SAN FRANCISCO (AP) — A patient who disappeared from her room at San Francisco's main hospital last month was identified Wednesday as the woman found dead this week in an emergency stairwell, horrified authorities said as they continued to investigate how she got there and died.She was found in a friggin' stairwell inside the hospital ground more than two weeks after she was reported missing. The San Francisco police allegedly conducted a search for her. It gets even better - the stairwell is an alarmed fire escape, and there's no indication that there was ever any warning that the alarm functioned. Typically fire escapes sound an alarm if breached - the whole idea being if someone is *using* the fire escape there's a good chance there's a fire.
San Francisco General Hospital Chief Medical Officer Todd May said officials were still awaiting confirmation of the woman's identity from the medical examiner's office. But he said the hospital had enough information to conclude the body discovered in the fourth-floor stairwell belonged to 57-year-old Lynne Spalding.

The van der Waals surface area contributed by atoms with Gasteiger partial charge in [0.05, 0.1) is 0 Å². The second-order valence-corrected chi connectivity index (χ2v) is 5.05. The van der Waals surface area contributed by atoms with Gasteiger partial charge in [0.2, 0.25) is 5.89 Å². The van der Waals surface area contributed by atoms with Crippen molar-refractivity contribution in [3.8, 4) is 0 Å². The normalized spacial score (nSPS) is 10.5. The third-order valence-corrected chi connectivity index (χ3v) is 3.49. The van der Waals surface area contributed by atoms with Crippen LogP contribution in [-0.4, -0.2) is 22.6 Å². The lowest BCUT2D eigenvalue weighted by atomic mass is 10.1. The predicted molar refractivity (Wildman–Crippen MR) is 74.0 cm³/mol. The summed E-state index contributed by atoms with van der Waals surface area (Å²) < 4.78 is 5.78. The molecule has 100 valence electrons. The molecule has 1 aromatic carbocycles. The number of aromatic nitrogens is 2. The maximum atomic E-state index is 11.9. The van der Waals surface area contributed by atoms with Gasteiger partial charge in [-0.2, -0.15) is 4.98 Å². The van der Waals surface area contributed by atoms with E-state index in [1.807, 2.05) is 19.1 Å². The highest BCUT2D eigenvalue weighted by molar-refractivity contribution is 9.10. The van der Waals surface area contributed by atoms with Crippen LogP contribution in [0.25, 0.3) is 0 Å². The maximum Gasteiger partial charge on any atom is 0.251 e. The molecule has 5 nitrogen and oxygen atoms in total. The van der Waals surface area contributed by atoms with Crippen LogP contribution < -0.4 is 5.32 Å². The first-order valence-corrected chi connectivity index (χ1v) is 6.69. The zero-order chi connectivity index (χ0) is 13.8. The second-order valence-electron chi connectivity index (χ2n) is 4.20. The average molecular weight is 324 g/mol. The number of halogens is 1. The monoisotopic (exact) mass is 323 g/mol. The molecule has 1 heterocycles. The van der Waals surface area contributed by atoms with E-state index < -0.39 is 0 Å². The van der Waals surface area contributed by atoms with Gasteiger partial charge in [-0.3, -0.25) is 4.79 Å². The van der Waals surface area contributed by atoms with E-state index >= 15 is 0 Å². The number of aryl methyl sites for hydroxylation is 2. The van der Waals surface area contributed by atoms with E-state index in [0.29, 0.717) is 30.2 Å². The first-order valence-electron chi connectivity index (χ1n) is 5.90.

So, we have a fire alarm that never sounded, a hospital that missed a patient in "fair" condition during a routine check, a sheriff's office that conducted a search but missed the person still on site, and a family that is left grieving and bewildered as to how this could possibly have happened in 2013 in the United States of America. And I have no words for that family, because quite frankly this sort of thing shouldn't happen in a first world country. People shouldn't disappear from a medical facility only to be found, dead, two weeks later, still in that same facility.
It's a bad story for me to hear today for a very simple reason. Dad G. is going into a similarly modern hospital in Boston to have his hip replaced. The past few years he's been having more and more pain in his hip, and it's finally gotten to the stage where he needs it replaced. As surgeries go, hip replacements are in the more minor category, slightly more involved than, say, vasectomies but certainly not on the level of open heart surgery (which, oddly enough, Dad G. had in that very same hospital some 14 years prior. Right as we were moving into the house we're currently moving out of...). So, if you could spare some good thoughts, Dad G. (and I) could use them today...
This is the kind of thing you'd expect to hear happening in Soviet Russia in the 1960s, not modern San Francisco.
That is all.